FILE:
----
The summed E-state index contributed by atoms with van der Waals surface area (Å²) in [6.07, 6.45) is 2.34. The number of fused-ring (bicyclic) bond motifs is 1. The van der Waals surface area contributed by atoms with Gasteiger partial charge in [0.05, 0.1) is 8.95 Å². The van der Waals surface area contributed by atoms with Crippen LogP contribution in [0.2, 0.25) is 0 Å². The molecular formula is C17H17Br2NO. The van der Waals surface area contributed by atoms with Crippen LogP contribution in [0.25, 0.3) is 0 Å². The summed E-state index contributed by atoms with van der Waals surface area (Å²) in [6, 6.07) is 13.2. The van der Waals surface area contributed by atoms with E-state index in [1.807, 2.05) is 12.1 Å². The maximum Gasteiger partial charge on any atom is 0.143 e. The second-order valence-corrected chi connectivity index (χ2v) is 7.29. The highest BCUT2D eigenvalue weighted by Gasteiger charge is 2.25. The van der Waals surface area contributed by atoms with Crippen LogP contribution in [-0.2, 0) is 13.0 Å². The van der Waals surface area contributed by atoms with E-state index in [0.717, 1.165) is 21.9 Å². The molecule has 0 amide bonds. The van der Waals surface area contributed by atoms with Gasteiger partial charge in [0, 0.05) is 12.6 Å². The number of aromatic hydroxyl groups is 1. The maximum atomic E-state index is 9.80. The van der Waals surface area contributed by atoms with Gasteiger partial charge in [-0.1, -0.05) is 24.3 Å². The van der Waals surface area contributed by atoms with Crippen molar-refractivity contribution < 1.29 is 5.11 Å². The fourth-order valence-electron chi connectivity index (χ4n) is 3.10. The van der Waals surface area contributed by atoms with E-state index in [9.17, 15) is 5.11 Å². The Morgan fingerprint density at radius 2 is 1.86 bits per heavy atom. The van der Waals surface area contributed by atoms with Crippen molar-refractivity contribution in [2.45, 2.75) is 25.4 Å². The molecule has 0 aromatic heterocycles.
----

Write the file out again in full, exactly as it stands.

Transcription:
The summed E-state index contributed by atoms with van der Waals surface area (Å²) in [6.07, 6.45) is 2.34. The number of fused-ring (bicyclic) bond motifs is 1. The van der Waals surface area contributed by atoms with Gasteiger partial charge in [0.05, 0.1) is 8.95 Å². The van der Waals surface area contributed by atoms with Crippen LogP contribution in [0.2, 0.25) is 0 Å². The molecular formula is C17H17Br2NO. The van der Waals surface area contributed by atoms with Crippen LogP contribution in [0.25, 0.3) is 0 Å². The summed E-state index contributed by atoms with van der Waals surface area (Å²) in [6, 6.07) is 13.2. The van der Waals surface area contributed by atoms with E-state index in [1.807, 2.05) is 12.1 Å². The maximum Gasteiger partial charge on any atom is 0.143 e. The second-order valence-corrected chi connectivity index (χ2v) is 7.29. The highest BCUT2D eigenvalue weighted by Gasteiger charge is 2.25. The van der Waals surface area contributed by atoms with Crippen LogP contribution in [-0.2, 0) is 13.0 Å². The van der Waals surface area contributed by atoms with E-state index in [0.717, 1.165) is 21.9 Å². The molecule has 0 amide bonds. The van der Waals surface area contributed by atoms with Gasteiger partial charge in [0, 0.05) is 12.6 Å². The number of aromatic hydroxyl groups is 1. The maximum atomic E-state index is 9.80. The van der Waals surface area contributed by atoms with Gasteiger partial charge in [-0.1, -0.05) is 24.3 Å². The van der Waals surface area contributed by atoms with Crippen molar-refractivity contribution < 1.29 is 5.11 Å². The fourth-order valence-electron chi connectivity index (χ4n) is 3.10. The van der Waals surface area contributed by atoms with E-state index in [9.17, 15) is 5.11 Å². The Morgan fingerprint density at radius 2 is 1.86 bits per heavy atom. The van der Waals surface area contributed by atoms with Crippen molar-refractivity contribution in [2.45, 2.75) is 25.4 Å². The molecule has 0 aromatic heterocycles.